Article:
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Last night a memory bobbed to the surface of Delaney’s brain — something I’d said in passing a good two years ago when she was four.

The Halberstadt organ

“Remember that music that’s been playing for my whole life?” she asked at bedtime. “I wonder if it’s still playing.”

“Huh? Oh…that! Yes, it is!” I retold the story, thrilled that she finds it as cool as I do:

“There was a composer who lived a long life and died not too long ago. His name was John Cage. His music wasn’t like anyone else’s because he didn’t just want to entertain people. He wanted them to think and wonder and even laugh. Mostly he wanted them to think about music in a new way.

“He wrote one piece I especially like. Wanna hear it?”


I sat in silence for thirty seconds. “Okay, that was it. Well, just part of it.”

She looked puzzled. “Just…being quiet?”

“Well…was it really quiet?” I asked.

“No! I heard Max [the guinea pig] making little noises. And the ceiling fan going whoosh whoosh.”

“That’s the idea. This composer wanted us to hear all the sounds around us and to think of it as music that’s playing all the time. So he wrote a piece of silence to make us hear all the stuff we usually ignore.”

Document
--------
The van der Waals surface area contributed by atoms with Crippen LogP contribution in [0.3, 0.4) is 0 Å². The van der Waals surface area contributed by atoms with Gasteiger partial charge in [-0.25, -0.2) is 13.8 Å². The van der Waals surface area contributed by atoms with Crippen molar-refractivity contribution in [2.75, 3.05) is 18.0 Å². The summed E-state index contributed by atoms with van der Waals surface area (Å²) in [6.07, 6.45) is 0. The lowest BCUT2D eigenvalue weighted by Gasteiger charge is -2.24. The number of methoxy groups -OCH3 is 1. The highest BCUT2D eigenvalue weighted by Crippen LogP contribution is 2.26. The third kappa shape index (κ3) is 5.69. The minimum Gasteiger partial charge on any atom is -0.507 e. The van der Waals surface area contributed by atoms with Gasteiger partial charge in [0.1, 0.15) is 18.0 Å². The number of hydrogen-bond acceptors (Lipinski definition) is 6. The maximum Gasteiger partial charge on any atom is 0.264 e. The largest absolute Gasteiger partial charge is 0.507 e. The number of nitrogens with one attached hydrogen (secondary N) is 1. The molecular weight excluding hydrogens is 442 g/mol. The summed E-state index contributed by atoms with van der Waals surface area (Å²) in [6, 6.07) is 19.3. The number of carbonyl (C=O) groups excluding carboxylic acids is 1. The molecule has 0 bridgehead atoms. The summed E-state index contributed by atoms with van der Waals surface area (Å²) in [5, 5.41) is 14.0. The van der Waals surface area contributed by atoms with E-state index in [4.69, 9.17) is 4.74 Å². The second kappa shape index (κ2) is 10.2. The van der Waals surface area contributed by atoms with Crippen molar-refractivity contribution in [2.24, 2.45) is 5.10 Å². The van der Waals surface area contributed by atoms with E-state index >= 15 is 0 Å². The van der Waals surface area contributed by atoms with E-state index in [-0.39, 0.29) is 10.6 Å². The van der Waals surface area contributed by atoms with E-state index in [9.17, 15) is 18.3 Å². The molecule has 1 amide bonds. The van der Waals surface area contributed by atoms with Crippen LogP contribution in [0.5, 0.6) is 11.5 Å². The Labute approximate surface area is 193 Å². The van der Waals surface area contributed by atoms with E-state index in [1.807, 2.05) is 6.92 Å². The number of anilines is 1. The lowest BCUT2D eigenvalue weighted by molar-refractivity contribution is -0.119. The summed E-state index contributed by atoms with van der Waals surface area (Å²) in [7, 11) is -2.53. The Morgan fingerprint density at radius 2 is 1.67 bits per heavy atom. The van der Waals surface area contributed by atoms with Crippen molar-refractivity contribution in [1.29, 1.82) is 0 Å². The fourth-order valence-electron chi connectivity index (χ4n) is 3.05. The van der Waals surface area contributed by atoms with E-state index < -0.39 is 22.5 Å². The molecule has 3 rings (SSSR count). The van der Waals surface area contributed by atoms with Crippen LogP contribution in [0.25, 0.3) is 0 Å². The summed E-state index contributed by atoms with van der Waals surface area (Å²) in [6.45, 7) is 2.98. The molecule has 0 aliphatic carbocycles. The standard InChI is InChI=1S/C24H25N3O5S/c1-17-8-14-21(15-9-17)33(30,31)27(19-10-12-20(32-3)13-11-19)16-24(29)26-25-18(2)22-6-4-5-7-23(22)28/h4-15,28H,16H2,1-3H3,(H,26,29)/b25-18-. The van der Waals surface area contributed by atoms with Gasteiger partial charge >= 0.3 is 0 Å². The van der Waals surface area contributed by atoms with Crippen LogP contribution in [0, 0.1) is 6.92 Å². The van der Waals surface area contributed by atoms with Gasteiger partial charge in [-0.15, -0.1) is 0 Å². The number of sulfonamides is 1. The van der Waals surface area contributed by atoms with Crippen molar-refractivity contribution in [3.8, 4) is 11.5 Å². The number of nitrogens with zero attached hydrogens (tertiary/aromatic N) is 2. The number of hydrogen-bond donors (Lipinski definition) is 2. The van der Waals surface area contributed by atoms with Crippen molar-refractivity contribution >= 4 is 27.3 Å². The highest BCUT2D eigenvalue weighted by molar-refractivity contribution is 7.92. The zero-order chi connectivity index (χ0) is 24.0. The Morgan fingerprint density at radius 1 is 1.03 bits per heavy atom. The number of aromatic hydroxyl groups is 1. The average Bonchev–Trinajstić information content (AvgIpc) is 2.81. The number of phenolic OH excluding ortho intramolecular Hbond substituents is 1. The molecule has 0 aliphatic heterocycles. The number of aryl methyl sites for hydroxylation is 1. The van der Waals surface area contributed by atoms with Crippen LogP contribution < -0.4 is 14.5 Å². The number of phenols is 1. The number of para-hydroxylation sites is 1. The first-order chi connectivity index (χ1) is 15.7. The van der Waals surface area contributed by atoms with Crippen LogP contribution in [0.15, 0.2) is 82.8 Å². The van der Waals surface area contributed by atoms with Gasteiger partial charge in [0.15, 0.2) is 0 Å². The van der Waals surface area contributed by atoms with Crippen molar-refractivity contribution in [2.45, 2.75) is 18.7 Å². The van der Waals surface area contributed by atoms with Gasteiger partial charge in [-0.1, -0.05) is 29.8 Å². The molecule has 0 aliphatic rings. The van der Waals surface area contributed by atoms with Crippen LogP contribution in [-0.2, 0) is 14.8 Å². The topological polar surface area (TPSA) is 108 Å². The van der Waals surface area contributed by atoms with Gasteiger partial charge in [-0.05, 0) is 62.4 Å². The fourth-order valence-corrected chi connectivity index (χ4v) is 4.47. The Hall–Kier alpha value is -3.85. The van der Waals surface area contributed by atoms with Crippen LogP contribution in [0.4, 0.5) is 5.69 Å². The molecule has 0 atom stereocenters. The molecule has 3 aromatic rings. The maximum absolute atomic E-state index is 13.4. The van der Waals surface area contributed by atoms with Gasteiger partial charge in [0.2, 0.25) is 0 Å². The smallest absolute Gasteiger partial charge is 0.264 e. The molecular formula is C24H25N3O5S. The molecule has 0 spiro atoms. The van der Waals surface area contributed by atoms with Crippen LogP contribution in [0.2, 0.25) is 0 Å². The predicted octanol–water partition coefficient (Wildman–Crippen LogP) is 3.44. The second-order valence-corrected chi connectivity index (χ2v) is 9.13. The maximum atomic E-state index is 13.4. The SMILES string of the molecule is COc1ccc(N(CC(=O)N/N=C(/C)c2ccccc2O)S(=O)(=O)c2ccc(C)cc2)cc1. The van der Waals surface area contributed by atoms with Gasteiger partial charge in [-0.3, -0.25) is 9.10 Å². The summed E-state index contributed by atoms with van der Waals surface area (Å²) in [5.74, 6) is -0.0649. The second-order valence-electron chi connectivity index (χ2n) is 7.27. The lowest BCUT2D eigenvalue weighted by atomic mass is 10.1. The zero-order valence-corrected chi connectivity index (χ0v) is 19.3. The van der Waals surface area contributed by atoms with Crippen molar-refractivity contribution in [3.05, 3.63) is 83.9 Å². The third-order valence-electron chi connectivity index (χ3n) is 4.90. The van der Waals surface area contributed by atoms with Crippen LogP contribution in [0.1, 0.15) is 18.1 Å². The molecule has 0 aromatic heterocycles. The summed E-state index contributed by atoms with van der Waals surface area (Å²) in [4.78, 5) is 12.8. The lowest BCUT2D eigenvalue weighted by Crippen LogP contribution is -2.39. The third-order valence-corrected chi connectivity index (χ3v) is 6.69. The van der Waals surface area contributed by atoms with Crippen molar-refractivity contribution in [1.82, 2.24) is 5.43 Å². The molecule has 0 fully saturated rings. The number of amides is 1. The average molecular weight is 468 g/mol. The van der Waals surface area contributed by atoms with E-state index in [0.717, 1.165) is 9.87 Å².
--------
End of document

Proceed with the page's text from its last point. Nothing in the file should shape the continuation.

“That’s so cool.”

Many of you will have heard of this piece, which is called 4’33” and consists of four minutes and thirty-three seconds of silence. It can be performed, Cage said, on any instrument or combination of instruments and in any number of movements. But that’s not the piece she was asking about. “And he wrote another piece for organ called ‘As Slow as Possible.'”

“That’s the one!”

“And then some people decided to play it really slow — so slow it would last for 639 years. They found a little church in the middle of Germany that wasn’t used anymore, and they built a special organ just to play this one piece of music.

“It started playing seven years ago on September 5th, 2001. But the music starts with a rest — a silence in music — so the first thing you heard was nothing! For seventeen months!”

“Haha! Weird!”

“And right in the middle of that silence — you were born.”

“Awesome,” she whispered.